The U.S. solar sector enjoyed a banner year in 2023, with installed capacity increasing 55% Y/Y to a record 33 GW, mainly driven by robust growth by residential solar and high energy prices. Hardly surprisingly, the Sunshine State, Florida, continues to dominate state solar rankings, installing 2.5GW of new capacity in the first half of the year, more than 50% higher than second-ranked California.
"The United States is now a dominant player in the global clean energy economy, and states like Florida, Texas, Ohio and Georgia are at the forefront of this job growth and economic prosperity. The solar and storage industry is delivering abundant clean energy that is generating tens of billions of dollars of private investment, and this is just the tip of the iceberg," Abigail Ross Hopper, president and CEO of the Solar Energy Industries Association, declared.
But solar’s popularity is not unique to the U.S. Earlier in the year, the International Energy Association reported that the amount of capital investment flowing into the global solar sector was on track to overtake the amount of investment going into oil production for the first time ever. According to the IEA, global solar investments are expected to attract over $1 billion a day in 2023 with over $1.7 trillion slated to flow to clean energy compared to $1.1 trillion for oil and gas.
Unfortunately for solar bulls, that blistering pace is unlikely to be repeated in the coming year. According to a report by the Solar Energy Industries Association (SEIA) and Wood Mackenzie, the U.S. solar sector is projected to see a more modest 10% growth in installed capacity in 2024, hampered by high-interest rates and the net metering policy in California.
Both are potentially powerful bearish catalysts.
High-Interest Rates Killing Clean Energy
U.S. interest rates have increased sharply over the past few years, going from about half a percentage point during the pandemic to 4.3% currently thanks to withdrawal of monetary stimulus by the Fed in a bid to combat inflation. But, at least, it has worked: Underlying inflation eased again in October, with the Multivariate Core Trend (MCT) inflation clocking in at 2.6% in October, from 2.88% recorded in September. Consumer prices increased 3.2% last month, way lower than 9.1% year-over-year inflation recorded in June 2022.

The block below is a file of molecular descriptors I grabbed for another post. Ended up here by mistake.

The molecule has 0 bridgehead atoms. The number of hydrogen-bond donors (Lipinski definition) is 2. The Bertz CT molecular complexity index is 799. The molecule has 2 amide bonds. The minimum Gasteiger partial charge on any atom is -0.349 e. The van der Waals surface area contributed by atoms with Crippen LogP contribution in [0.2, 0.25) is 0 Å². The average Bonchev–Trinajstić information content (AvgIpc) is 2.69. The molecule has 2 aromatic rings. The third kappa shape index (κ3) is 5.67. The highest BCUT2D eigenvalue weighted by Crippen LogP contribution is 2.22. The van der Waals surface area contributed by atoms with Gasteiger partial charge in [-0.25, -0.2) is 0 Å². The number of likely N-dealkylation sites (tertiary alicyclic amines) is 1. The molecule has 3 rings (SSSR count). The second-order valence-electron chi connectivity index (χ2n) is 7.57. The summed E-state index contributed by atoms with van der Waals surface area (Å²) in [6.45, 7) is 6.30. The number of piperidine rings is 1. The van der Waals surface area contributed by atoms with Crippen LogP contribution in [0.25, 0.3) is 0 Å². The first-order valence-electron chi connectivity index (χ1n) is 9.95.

Unfortunately, renewable energy investments tend to be highly sensitive and high interest rates tend to hurt them far worse than any other part of the energy sector. That’s the case because clean energy projects require developers to borrow large amounts of capital upfront to build projects. But that’s only part of the picture. The cost of electricity generated from renewable energy is impacted far more by rising rates compared with electricity generated from fossil fuels: the International Energy Agency has found that a 5% rise in interest rates increases the levelized cost of electricity from wind and solar by a full 33% but only marginally for natural gas plants. That’s very bad news for clean energy considering that the current inflation rate still is quite a bit above the central bank’s 2% target, and it has signaled a willingness to trim its balance sheet even more.
In fact, a hawkish Fed is the biggest reason why U.S. solar stocks are doing much worse compared to their oil and gas brethren despite record installations: the Invesco Solar ETF (NYSEARCA:TAN) has cratered -42.1% over the past 12 months compared to a much tamer -3.7% loss by the Energy Select Sector SPDR Fund (NYSEARCA:XLE). “There’s a dark cloud hanging over green stocks,” Martin Frandsen, portfolio manager at Principal Asset Management, has told the Financial Times.
Meanwhile, California’s new solar policy could prove problematic for future installations. Dubbed Net Energy Metering 3.0, the California solar energy policy revision decreases the value of solar energy credits by a whopping 75% in a bid to encourage customers to purchase solar battery storage with their solar system. In essence, the California Public Utilities Commission (CPUC) wants the state’s residents to store more of their excess solar energy instead of sending it to the grid. The new policy has come under heavy criticism from both residents and solar equipment manufacturers who say it discourages the adoption of solar and makes it less affordable.
Not everybody, however, agrees with this bearish view. EnergySage has argued that solar shoppers in California are still seeing very favorable economics because:
- All three of the investor-owned utilities in California have raised their electricity rates significantly, with San Diego Gas & Electric increasing their rates by 25% over the rates in the NEM 3.0 filing. This translates directly to shorter payback periods.
- Solar prices in California have dropped more than 5% from their peak in April 2023. Paying less for your solar installations means faster payback periods.
Whether NEM 3.0 actually translates into better solar economics for Californians in the long run remains to be seen.
By Alex Kimani for Oilprice.com
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